Advice for new grads mae 2012

  • 293 views
Uploaded on

 

More in: Education , Technology
  • Full Name Full Name Comment goes here.
    Are you sure you want to
    Your message goes here
    Be the first to comment
    Be the first to like this
No Downloads

Views

Total Views
293
On Slideshare
0
From Embeds
0
Number of Embeds
1

Actions

Shares
Downloads
2
Comments
0
Likes
0

Embeds 0

No embeds

Report content

Flagged as inappropriate Flag as inappropriate
Flag as inappropriate

Select your reason for flagging this presentation as inappropriate.

Cancel
    No notes for slide

Transcript

  • 1. Grad Student Perspective Michael Gollner mgollner@umd.edu All images respectfully borrowed from phdcomics.com, much thanks to Jorge Cham for creating them all.
  • 2. • Coffee – Best coffee* is right next door – near “The Bear” (CUPS) – Late night coffee can be found at Earl’s place in Warren College or Sunshine Market• Parking at UCSD – Don’t do it! (if you can avoid it) – Bike (UCSD Pedal Club) or Bus (routes are online)• Parking/Driving/Biking Rules – Obey them – they love to give tickets – Stop at stop signs, don’t wear headphones, etc… – Be careful! Cars don’t look for pedestrians or cyclists*** In my personal opinion** In my personal EXPERIENCE
  • 3.  Where to Study?  Office – good if you’re given one (Mostly PhD Students)  Lab – Good luck  Coffee Shop – My favorite  Home – Try to separate work and home life… But I haven’t succeeded yet.  Library – It used to be open late, but great place to work with a group. Computer Help?  For Research/Lab needs: maehelp.ucsd.edu – submit a request  For everything else, ACS (acs.ucsd.edu) has a help desk  Protected wireless is a pain for everyone…  Ask lab/department for printing access if available…
  • 4. • Relaxing, Having Fun, Having a life? • Sport Clubs, outback adventures, etc. • Most clubs/opportunities open to grads too • Also many great resources – Career center, Center for Teaching Development, etc.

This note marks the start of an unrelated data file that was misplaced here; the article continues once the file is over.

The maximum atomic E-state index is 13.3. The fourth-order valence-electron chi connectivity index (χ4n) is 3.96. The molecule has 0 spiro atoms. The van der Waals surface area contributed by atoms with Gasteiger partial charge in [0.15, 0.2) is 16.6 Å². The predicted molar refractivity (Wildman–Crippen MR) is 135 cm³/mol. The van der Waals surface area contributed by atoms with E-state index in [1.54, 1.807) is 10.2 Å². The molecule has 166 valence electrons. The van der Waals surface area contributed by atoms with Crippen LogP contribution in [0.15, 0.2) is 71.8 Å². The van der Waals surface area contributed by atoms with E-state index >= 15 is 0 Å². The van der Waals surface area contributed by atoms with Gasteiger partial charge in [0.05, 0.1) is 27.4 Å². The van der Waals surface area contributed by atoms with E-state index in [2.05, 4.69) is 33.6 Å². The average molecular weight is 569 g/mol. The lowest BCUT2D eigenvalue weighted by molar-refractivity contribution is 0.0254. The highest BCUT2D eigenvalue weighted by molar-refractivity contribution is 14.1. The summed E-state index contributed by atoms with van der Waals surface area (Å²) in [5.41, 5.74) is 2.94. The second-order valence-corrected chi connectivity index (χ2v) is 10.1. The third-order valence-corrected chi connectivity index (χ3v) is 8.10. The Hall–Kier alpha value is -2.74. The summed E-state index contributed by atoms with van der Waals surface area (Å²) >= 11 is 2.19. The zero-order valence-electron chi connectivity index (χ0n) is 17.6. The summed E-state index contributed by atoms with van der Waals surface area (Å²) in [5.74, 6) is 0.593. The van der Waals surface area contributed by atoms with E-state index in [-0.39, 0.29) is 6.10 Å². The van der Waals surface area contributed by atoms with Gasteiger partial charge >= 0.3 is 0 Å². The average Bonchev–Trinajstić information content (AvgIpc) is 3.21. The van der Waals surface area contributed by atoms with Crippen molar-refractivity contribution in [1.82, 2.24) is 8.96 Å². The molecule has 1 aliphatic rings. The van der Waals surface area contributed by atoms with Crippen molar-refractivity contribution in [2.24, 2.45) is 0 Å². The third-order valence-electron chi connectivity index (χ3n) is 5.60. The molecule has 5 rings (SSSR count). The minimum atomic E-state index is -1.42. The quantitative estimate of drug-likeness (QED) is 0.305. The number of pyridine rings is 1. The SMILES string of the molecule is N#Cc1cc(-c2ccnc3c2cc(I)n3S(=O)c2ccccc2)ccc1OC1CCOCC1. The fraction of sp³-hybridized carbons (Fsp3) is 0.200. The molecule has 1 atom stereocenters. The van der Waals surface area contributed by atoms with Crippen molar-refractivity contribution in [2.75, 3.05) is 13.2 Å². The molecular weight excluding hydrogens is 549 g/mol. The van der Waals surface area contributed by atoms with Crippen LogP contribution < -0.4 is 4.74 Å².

• 5. • YES – Department Qualifying Exam – PhD – Masters Exit Exam – Or Defend Masters Thesis• Masters Comp. & PhD DQE Exam Advice – Choose professors who taught your courses on the subjects you know well – not who you think might be easiest! (you can be surprised) – Ask what they want you to know for the exam Don’t forget to take care of yourself while studying! (eat/sleep/exercise)… you will pay for it later if you don’t
  • 6. • 1 year Coursework/Comp. Exam Masters – Best option if your goal is to leave with a masters• 1-2 year Thesis Masters – Best if you are undecided about doing a PhD – It is better to spend 1 year sampling a life of scientific research and leave for a job then spend 4-7 years miserable in a PhD program.• Switching from Masters to PhD – Sometimes happens, usually doesn’t
  • 7. • Picking an adviser – What is the research field YOU are interested, what are your potential advisers – do they match? – Ask Around – READ some of your adviser’s previous work BEFORE talking to them. Professors are busy, prove to them that you have worked hard first and will work hard with them.
  • 8. • Librarians – by email (scilib@ucsd.edu) or in person – very helpful and can find things that you can’t.• Avanti – Free article delivery from the library (libraries.ucsd.edu)
  • 9.  Research is an iterative process. Expect ups and downs, but if you keep at it you will get there! One of the most important skills you will learn is WRITING! Use LaTeX and… PRACTICE PRACTICE PRACTICE LaTeX is most important if you want to write a THESIS!
  • 10. • Very rewarding and very time consuming• It is VERY HARD to get a TA position now.• If you’re looking for a position, the best way is to do well in professor’s courses or work with them• Talking to professors you do not know in advance of applications won’t help much.(Still apply too!)• Ask past TA’s for help on how to be more productive!
  • 11. • YES!• NSF GRFP, NDSEG, DOE, SMART, etc.• http://graduatefunding.ucsd.edu/
  • 12. • Maintain a decent GPA but realize research is what really matters.
  • 13. • I’ve lost days/weeks of time looking for things• Organize papers, data, and everything else!• Dropbox, Mendeley, Again
  • 14. • Yes/no/kind of?• Always talk to your adviser, everyone’s rules are different – Just don’t assume you do or don’t. – Most value the work you produce, not the number of hours you’re in the lab/office.
  • 15. • David Allen’s “Getting Things Done”• Google Tasks, Remember the Milk, etc.
  • 16. • Keep your motivation high – Don’t overwork, pursue things that interest you • Don’t be afraid to find your own path – Again, pursue things that interest you (within reason and with the advisor’s approval) • Protect your time – Outreach, teaching and other projects are a necessity for academia, but should never be the majority of your time, that’s for research.We all go through this at some point!
  • 17. I will post this on my website: http://www.gollnerfire.com
  • 18. • Know when to “pull the plug” and publish and/or graduate• Keep communicating with your adviser. Don’t hide if you’re stuck. They might be able to help!